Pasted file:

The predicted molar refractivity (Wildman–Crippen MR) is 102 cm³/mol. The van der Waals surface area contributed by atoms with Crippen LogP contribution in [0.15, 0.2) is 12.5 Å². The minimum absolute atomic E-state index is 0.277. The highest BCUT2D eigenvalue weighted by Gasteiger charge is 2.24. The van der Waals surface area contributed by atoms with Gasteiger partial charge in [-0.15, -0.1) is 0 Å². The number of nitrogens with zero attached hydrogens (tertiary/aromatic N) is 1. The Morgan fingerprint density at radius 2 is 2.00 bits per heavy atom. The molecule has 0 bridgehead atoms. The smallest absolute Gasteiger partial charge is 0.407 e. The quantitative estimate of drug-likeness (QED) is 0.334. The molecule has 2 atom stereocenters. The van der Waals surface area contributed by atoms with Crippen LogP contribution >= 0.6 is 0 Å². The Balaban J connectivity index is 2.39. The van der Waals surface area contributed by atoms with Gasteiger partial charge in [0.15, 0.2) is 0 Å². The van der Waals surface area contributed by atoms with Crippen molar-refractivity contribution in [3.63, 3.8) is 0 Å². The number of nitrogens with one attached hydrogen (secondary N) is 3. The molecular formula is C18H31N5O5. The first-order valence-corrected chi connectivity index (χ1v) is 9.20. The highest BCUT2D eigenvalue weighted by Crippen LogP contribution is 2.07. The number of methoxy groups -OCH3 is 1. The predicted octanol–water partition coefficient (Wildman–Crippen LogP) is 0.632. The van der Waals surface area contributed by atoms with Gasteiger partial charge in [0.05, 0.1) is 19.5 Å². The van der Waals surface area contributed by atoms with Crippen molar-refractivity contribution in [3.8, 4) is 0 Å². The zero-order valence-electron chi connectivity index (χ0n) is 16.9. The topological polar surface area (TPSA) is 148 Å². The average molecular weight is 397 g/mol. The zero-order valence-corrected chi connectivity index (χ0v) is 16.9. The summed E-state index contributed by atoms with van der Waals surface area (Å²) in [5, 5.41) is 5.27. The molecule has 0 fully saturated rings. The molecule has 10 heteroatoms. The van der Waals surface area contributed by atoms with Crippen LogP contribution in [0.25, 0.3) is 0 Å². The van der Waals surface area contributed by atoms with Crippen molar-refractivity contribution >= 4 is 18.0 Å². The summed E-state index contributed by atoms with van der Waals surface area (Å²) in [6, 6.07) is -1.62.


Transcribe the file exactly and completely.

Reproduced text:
The predicted molar refractivity (Wildman–Crippen MR) is 102 cm³/mol. The van der Waals surface area contributed by atoms with Crippen LogP contribution in [0.15, 0.2) is 12.5 Å². The minimum absolute atomic E-state index is 0.277. The highest BCUT2D eigenvalue weighted by Gasteiger charge is 2.24. The van der Waals surface area contributed by atoms with Gasteiger partial charge in [-0.15, -0.1) is 0 Å². The number of nitrogens with zero attached hydrogens (tertiary/aromatic N) is 1. The Morgan fingerprint density at radius 2 is 2.00 bits per heavy atom. The molecule has 0 bridgehead atoms. The smallest absolute Gasteiger partial charge is 0.407 e. The quantitative estimate of drug-likeness (QED) is 0.334. The molecule has 2 atom stereocenters. The van der Waals surface area contributed by atoms with Crippen LogP contribution >= 0.6 is 0 Å². The Balaban J connectivity index is 2.39. The van der Waals surface area contributed by atoms with Gasteiger partial charge in [0.15, 0.2) is 0 Å². The van der Waals surface area contributed by atoms with Crippen molar-refractivity contribution in [3.63, 3.8) is 0 Å². The number of nitrogens with one attached hydrogen (secondary N) is 3. The molecular formula is C18H31N5O5. The first-order valence-corrected chi connectivity index (χ1v) is 9.20. The highest BCUT2D eigenvalue weighted by Crippen LogP contribution is 2.07. The number of methoxy groups -OCH3 is 1. The predicted octanol–water partition coefficient (Wildman–Crippen LogP) is 0.632. The van der Waals surface area contributed by atoms with Gasteiger partial charge in [0.05, 0.1) is 19.5 Å². The van der Waals surface area contributed by atoms with Crippen molar-refractivity contribution in [3.8, 4) is 0 Å². The zero-order valence-electron chi connectivity index (χ0n) is 16.9. The topological polar surface area (TPSA) is 148 Å². The average molecular weight is 397 g/mol. The zero-order valence-corrected chi connectivity index (χ0v) is 16.9. The summed E-state index contributed by atoms with van der Waals surface area (Å²) in [5, 5.41) is 5.27. The molecule has 0 fully saturated rings. The molecule has 10 heteroatoms. The van der Waals surface area contributed by atoms with Crippen LogP contribution in [0.25, 0.3) is 0 Å². The van der Waals surface area contributed by atoms with Crippen molar-refractivity contribution >= 4 is 18.0 Å². The summed E-state index contributed by atoms with van der Waals surface area (Å²) in [6, 6.07) is -1.62.